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Important constitutional judgment for Court of Appeal in Lesotho


The constitutional crisis in Lesotho precipitated by a challenge by its Attorney-General to the appointment of the President of the country's Court of Appeal has been resolved by two urgent court rulings.

King Letsie III, acting on advice given by Prime Minister Thabane, earlier this year appointed Maseru King's Counsel and Edinburgh-trained Dr. Kanenelo Mosito to head the Kingdom of Lesotho's highest court.

Section 88(2) of the Westminster-derived Constitution of Lesotho, 1993 provides for the appointment of the President of the Court of Appeal by the King 'on the advice of' the Prime Minister. Prime Minister Thabane gave the advice just days before the dissolution of the coalition government he headed at the time and fresh elections conducted under supervision by SADC ( the Southern African Development Community).

The Attorney-General, invoking the doctrine of collective responsibility of Cabinet expressly incorporated in the Constitution, launched an urgent challenge. He contended that the Prime Minister could not give the advice to the King without taking the matter to Cabinet for its agreement.

In view of political conflicts in Lesotho related to the issue, the Chief Justice empanelled three South African High Court judges as acting judges at first instance. They ruled against the Attorney-General, who noted an appeal. The Chief Justice then empanelled five South African Supreme Court of Appeal judges as acting judges of appeal of Lesotho.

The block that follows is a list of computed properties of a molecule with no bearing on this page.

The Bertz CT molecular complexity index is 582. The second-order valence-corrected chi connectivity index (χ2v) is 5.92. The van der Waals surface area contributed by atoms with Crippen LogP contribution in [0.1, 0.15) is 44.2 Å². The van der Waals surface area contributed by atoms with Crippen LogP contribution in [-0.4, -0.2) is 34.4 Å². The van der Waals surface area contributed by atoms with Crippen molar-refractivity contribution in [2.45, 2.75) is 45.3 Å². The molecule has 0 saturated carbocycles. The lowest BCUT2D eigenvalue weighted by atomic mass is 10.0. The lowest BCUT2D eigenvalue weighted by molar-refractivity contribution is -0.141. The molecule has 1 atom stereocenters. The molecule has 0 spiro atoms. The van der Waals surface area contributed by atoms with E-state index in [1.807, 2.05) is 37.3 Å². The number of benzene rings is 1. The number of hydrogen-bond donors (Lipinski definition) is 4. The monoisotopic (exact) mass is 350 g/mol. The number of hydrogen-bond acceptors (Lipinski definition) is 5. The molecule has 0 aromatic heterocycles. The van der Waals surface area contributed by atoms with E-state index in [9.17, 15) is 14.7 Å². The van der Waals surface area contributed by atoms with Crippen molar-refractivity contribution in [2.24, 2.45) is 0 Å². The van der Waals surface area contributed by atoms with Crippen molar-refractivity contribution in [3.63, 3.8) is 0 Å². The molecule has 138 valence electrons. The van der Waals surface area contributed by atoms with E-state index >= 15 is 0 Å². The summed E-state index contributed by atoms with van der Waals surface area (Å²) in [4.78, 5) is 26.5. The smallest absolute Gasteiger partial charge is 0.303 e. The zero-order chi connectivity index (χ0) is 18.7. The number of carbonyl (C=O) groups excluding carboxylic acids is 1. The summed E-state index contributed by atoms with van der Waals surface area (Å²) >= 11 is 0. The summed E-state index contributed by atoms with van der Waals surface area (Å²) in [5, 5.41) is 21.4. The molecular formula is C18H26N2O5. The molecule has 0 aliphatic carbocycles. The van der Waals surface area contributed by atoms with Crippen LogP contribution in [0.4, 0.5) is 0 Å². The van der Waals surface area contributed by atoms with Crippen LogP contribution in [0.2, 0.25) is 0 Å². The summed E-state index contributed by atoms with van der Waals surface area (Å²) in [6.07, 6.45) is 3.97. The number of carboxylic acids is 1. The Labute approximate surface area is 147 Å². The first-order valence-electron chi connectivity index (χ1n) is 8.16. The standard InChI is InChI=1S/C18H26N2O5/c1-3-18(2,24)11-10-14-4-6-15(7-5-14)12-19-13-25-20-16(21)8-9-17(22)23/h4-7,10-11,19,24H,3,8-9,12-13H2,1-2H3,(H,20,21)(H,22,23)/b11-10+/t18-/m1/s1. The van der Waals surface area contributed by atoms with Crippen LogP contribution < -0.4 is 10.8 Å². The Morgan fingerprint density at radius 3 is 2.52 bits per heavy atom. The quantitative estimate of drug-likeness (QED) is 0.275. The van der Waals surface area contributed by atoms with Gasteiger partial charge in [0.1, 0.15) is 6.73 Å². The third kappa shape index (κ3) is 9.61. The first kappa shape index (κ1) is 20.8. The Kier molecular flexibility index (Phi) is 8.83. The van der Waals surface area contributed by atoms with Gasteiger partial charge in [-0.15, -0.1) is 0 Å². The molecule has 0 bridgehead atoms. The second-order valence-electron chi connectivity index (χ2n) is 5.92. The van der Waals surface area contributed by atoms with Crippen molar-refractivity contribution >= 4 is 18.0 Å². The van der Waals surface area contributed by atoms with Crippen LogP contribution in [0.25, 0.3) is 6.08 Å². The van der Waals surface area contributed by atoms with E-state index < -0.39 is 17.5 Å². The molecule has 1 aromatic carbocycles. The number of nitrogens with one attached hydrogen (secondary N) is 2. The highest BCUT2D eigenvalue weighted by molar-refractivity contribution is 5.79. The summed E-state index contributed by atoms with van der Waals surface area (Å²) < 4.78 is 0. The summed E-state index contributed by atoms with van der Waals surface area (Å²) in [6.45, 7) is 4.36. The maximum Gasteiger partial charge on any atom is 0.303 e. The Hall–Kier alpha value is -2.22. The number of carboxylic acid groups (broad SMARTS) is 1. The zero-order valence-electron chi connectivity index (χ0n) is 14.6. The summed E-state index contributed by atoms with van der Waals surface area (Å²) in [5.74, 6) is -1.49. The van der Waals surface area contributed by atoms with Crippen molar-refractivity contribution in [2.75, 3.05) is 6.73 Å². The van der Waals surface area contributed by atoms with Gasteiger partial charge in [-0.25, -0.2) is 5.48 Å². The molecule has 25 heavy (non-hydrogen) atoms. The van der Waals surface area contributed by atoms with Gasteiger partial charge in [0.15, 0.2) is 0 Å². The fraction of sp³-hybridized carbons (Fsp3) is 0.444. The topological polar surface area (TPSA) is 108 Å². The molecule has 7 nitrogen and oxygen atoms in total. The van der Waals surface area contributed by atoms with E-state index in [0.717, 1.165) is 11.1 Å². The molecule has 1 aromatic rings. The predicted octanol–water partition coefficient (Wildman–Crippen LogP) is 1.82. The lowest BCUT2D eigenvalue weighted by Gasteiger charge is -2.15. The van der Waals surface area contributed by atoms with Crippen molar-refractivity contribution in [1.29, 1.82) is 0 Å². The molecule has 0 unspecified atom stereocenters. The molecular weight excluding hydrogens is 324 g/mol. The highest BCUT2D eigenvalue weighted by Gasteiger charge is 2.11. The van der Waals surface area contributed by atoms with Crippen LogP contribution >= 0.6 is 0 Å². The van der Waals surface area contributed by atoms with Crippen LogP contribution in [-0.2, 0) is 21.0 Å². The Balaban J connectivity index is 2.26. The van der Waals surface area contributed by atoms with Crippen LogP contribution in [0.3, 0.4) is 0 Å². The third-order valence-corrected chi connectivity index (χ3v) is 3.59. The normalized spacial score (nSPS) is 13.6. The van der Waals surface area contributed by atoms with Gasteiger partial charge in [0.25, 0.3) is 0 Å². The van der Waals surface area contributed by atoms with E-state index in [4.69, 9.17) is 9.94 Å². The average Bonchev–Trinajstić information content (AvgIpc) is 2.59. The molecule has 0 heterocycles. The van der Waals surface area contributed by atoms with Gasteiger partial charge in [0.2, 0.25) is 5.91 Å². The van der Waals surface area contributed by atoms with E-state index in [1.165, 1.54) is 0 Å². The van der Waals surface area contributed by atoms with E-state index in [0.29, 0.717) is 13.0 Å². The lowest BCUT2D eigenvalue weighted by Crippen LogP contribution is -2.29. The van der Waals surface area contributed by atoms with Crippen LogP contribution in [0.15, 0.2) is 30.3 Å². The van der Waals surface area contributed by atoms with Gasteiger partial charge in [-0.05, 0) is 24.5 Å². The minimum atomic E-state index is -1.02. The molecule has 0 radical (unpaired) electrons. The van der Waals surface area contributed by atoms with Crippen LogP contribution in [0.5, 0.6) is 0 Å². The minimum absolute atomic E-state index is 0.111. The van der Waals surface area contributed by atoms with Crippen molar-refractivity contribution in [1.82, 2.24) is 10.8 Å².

In a unanimous judgment for the Court of Appeal, Wallis AJA (Brand, Cachalia, Shongwe and Maya AJJA concurring) dismissed the appeal.  Tracing the origins of the Cabinet in English law, and the application of the doctrine of collective responsibility in a number of modern Commonwealth constitutions, the Court ruled that concurrence by Cabinet in functions specifically devolved on the Prime Minister was no corollary of the doctrine. The provisions of the Constitution of Lesotho, 1993, like those of its Independence Constitution, 1966, made this quite clear. 

The judgment is here.

Jeremy Gauntlett SC of Brick Court Chambers appeared for His Majesty the King and the Prime Minister.